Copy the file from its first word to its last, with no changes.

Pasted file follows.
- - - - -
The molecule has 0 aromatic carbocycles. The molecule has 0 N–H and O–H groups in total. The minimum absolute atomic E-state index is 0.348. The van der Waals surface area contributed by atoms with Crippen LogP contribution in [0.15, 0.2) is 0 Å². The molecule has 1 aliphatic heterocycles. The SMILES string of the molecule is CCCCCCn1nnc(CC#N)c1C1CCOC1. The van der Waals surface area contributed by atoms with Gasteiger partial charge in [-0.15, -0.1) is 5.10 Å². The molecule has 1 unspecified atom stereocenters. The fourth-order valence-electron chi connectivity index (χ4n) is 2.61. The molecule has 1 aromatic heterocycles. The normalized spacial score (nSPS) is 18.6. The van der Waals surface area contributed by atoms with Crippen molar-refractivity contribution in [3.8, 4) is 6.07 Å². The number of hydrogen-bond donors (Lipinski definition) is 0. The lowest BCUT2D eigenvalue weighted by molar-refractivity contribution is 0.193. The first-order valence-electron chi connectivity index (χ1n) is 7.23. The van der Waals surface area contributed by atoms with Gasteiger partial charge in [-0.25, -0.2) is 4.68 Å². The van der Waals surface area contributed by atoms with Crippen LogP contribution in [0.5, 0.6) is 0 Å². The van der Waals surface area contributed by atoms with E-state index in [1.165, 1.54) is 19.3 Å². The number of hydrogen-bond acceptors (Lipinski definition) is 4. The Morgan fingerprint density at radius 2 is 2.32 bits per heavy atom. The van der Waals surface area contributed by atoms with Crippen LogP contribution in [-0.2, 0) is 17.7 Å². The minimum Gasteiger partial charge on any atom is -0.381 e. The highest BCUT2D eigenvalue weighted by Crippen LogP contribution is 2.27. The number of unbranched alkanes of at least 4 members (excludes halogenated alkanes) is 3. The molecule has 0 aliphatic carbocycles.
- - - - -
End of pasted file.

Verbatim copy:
The molecule has 0 aromatic carbocycles. The molecule has 0 N–H and O–H groups in total. The minimum absolute atomic E-state index is 0.348. The van der Waals surface area contributed by atoms with Crippen LogP contribution in [0.15, 0.2) is 0 Å². The molecule has 1 aliphatic heterocycles. The SMILES string of the molecule is CCCCCCn1nnc(CC#N)c1C1CCOC1. The van der Waals surface area contributed by atoms with Gasteiger partial charge in [-0.15, -0.1) is 5.10 Å². The molecule has 1 unspecified atom stereocenters. The fourth-order valence-electron chi connectivity index (χ4n) is 2.61. The molecule has 1 aromatic heterocycles. The normalized spacial score (nSPS) is 18.6. The van der Waals surface area contributed by atoms with Crippen molar-refractivity contribution in [3.8, 4) is 6.07 Å². The number of hydrogen-bond donors (Lipinski definition) is 0. The lowest BCUT2D eigenvalue weighted by molar-refractivity contribution is 0.193. The first-order valence-electron chi connectivity index (χ1n) is 7.23. The van der Waals surface area contributed by atoms with Gasteiger partial charge in [-0.25, -0.2) is 4.68 Å². The van der Waals surface area contributed by atoms with Crippen LogP contribution in [0.5, 0.6) is 0 Å². The van der Waals surface area contributed by atoms with E-state index in [1.165, 1.54) is 19.3 Å². The number of hydrogen-bond acceptors (Lipinski definition) is 4. The Morgan fingerprint density at radius 2 is 2.32 bits per heavy atom. The van der Waals surface area contributed by atoms with Crippen LogP contribution in [-0.2, 0) is 17.7 Å². The minimum Gasteiger partial charge on any atom is -0.381 e. The highest BCUT2D eigenvalue weighted by Crippen LogP contribution is 2.27. The number of unbranched alkanes of at least 4 members (excludes halogenated alkanes) is 3. The molecule has 0 aliphatic carbocycles.